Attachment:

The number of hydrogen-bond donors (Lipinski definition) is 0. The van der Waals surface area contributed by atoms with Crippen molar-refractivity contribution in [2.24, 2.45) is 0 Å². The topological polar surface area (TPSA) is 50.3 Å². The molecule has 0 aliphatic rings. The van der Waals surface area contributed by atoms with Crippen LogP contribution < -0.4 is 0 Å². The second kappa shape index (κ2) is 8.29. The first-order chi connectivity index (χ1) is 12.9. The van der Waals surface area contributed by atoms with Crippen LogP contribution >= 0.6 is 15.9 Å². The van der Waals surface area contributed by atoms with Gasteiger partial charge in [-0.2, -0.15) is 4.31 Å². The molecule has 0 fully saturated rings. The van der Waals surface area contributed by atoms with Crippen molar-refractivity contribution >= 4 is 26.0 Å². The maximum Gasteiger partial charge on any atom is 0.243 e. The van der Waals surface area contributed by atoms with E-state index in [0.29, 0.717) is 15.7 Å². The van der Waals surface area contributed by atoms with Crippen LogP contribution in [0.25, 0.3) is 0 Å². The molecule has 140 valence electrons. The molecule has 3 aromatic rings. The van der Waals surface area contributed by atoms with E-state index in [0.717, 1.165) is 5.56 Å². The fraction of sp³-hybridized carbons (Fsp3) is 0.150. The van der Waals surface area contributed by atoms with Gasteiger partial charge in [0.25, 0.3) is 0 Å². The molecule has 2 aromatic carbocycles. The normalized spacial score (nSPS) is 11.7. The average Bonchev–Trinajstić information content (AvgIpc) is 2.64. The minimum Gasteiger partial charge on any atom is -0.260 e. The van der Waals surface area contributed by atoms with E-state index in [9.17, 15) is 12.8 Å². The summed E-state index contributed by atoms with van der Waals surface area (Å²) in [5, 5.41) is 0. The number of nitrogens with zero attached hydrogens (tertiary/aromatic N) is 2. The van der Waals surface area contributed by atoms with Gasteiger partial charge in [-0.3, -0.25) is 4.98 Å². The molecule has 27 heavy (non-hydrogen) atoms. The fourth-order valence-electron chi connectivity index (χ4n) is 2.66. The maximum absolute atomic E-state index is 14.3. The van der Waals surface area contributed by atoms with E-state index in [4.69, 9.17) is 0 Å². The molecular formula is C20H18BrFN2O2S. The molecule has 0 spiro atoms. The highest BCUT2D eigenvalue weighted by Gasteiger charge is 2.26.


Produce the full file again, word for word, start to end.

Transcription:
The number of hydrogen-bond donors (Lipinski definition) is 0. The van der Waals surface area contributed by atoms with Crippen molar-refractivity contribution in [2.24, 2.45) is 0 Å². The topological polar surface area (TPSA) is 50.3 Å². The molecule has 0 aliphatic rings. The van der Waals surface area contributed by atoms with Crippen LogP contribution < -0.4 is 0 Å². The second kappa shape index (κ2) is 8.29. The first-order chi connectivity index (χ1) is 12.9. The van der Waals surface area contributed by atoms with Crippen LogP contribution >= 0.6 is 15.9 Å². The van der Waals surface area contributed by atoms with Gasteiger partial charge in [-0.2, -0.15) is 4.31 Å². The molecule has 0 fully saturated rings. The van der Waals surface area contributed by atoms with Crippen molar-refractivity contribution >= 4 is 26.0 Å². The maximum Gasteiger partial charge on any atom is 0.243 e. The van der Waals surface area contributed by atoms with E-state index in [0.29, 0.717) is 15.7 Å². The van der Waals surface area contributed by atoms with Crippen LogP contribution in [0.25, 0.3) is 0 Å². The molecule has 140 valence electrons. The molecule has 3 aromatic rings. The van der Waals surface area contributed by atoms with E-state index in [0.717, 1.165) is 5.56 Å². The fraction of sp³-hybridized carbons (Fsp3) is 0.150. The van der Waals surface area contributed by atoms with Gasteiger partial charge in [0.25, 0.3) is 0 Å². The molecule has 2 aromatic carbocycles. The normalized spacial score (nSPS) is 11.7. The average Bonchev–Trinajstić information content (AvgIpc) is 2.64. The minimum Gasteiger partial charge on any atom is -0.260 e. The van der Waals surface area contributed by atoms with E-state index in [9.17, 15) is 12.8 Å². The summed E-state index contributed by atoms with van der Waals surface area (Å²) in [5, 5.41) is 0. The number of nitrogens with zero attached hydrogens (tertiary/aromatic N) is 2. The van der Waals surface area contributed by atoms with Gasteiger partial charge in [-0.3, -0.25) is 4.98 Å². The molecule has 27 heavy (non-hydrogen) atoms. The fourth-order valence-electron chi connectivity index (χ4n) is 2.66. The maximum absolute atomic E-state index is 14.3. The van der Waals surface area contributed by atoms with E-state index in [4.69, 9.17) is 0 Å². The molecular formula is C20H18BrFN2O2S. The molecule has 0 spiro atoms. The highest BCUT2D eigenvalue weighted by Gasteiger charge is 2.26.